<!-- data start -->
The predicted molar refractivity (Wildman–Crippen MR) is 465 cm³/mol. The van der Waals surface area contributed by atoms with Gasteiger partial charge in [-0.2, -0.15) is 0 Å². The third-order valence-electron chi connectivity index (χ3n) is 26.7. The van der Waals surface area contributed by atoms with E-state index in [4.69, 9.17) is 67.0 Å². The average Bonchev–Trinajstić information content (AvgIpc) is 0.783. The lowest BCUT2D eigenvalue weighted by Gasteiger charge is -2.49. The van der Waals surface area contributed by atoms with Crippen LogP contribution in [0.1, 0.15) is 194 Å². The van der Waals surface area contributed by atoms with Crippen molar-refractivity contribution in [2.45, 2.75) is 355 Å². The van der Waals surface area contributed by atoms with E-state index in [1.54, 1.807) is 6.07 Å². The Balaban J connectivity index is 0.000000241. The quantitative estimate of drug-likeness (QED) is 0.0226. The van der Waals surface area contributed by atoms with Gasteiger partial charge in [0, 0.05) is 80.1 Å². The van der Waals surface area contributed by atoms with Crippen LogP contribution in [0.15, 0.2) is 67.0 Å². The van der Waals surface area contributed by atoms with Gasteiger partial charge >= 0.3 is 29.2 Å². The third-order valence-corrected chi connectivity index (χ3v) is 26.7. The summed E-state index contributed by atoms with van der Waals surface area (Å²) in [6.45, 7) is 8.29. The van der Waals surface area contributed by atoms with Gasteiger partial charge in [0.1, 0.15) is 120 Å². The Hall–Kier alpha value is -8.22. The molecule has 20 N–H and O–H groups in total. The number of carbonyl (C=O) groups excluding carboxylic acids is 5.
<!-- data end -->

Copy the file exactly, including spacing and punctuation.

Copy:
The predicted molar refractivity (Wildman–Crippen MR) is 465 cm³/mol. The van der Waals surface area contributed by atoms with Gasteiger partial charge in [-0.2, -0.15) is 0 Å². The third-order valence-electron chi connectivity index (χ3n) is 26.7. The van der Waals surface area contributed by atoms with E-state index in [4.69, 9.17) is 67.0 Å². The average Bonchev–Trinajstić information content (AvgIpc) is 0.783. The lowest BCUT2D eigenvalue weighted by Gasteiger charge is -2.49. The van der Waals surface area contributed by atoms with Crippen LogP contribution in [0.1, 0.15) is 194 Å². The van der Waals surface area contributed by atoms with Crippen molar-refractivity contribution in [2.45, 2.75) is 355 Å². The van der Waals surface area contributed by atoms with E-state index in [1.54, 1.807) is 6.07 Å². The Balaban J connectivity index is 0.000000241. The quantitative estimate of drug-likeness (QED) is 0.0226. The van der Waals surface area contributed by atoms with Gasteiger partial charge in [0, 0.05) is 80.1 Å². The van der Waals surface area contributed by atoms with Crippen LogP contribution in [0.15, 0.2) is 67.0 Å². The van der Waals surface area contributed by atoms with Gasteiger partial charge >= 0.3 is 29.2 Å². The third-order valence-corrected chi connectivity index (χ3v) is 26.7. The summed E-state index contributed by atoms with van der Waals surface area (Å²) in [6.45, 7) is 8.29. The van der Waals surface area contributed by atoms with Gasteiger partial charge in [0.1, 0.15) is 120 Å². The Hall–Kier alpha value is -8.22. The molecule has 20 N–H and O–H groups in total. The number of carbonyl (C=O) groups excluding carboxylic acids is 5.